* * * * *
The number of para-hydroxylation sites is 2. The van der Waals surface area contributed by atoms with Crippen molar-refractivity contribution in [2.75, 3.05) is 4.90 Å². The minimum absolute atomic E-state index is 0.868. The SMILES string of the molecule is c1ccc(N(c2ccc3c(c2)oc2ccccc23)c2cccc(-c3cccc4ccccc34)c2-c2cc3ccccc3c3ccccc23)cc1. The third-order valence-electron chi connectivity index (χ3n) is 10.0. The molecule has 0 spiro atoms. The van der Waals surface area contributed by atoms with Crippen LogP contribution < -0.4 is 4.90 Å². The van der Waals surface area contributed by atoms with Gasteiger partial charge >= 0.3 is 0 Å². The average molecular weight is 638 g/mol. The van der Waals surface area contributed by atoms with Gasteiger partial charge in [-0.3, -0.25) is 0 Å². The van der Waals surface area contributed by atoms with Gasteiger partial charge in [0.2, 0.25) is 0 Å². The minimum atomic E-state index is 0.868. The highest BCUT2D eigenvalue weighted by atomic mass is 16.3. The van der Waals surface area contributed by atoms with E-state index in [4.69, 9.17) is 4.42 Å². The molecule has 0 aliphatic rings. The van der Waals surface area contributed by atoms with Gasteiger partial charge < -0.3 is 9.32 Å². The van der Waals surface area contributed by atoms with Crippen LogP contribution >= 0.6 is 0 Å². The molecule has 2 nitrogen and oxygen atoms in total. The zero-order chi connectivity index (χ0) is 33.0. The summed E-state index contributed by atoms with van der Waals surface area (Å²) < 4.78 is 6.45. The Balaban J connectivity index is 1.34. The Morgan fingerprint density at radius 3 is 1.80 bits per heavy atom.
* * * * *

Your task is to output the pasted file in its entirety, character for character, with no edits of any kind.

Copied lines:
The number of para-hydroxylation sites is 2. The van der Waals surface area contributed by atoms with Crippen molar-refractivity contribution in [2.75, 3.05) is 4.90 Å². The minimum absolute atomic E-state index is 0.868. The SMILES string of the molecule is c1ccc(N(c2ccc3c(c2)oc2ccccc23)c2cccc(-c3cccc4ccccc34)c2-c2cc3ccccc3c3ccccc23)cc1. The third-order valence-electron chi connectivity index (χ3n) is 10.0. The molecule has 0 spiro atoms. The van der Waals surface area contributed by atoms with Crippen LogP contribution < -0.4 is 4.90 Å². The van der Waals surface area contributed by atoms with Gasteiger partial charge >= 0.3 is 0 Å². The average molecular weight is 638 g/mol. The van der Waals surface area contributed by atoms with Gasteiger partial charge in [-0.3, -0.25) is 0 Å². The van der Waals surface area contributed by atoms with Gasteiger partial charge in [0.2, 0.25) is 0 Å². The minimum atomic E-state index is 0.868. The highest BCUT2D eigenvalue weighted by atomic mass is 16.3. The van der Waals surface area contributed by atoms with E-state index in [4.69, 9.17) is 4.42 Å². The molecule has 0 aliphatic rings. The van der Waals surface area contributed by atoms with Gasteiger partial charge < -0.3 is 9.32 Å². The van der Waals surface area contributed by atoms with Crippen LogP contribution >= 0.6 is 0 Å². The molecule has 2 nitrogen and oxygen atoms in total. The zero-order chi connectivity index (χ0) is 33.0. The summed E-state index contributed by atoms with van der Waals surface area (Å²) < 4.78 is 6.45. The Balaban J connectivity index is 1.34. The Morgan fingerprint density at radius 3 is 1.80 bits per heavy atom.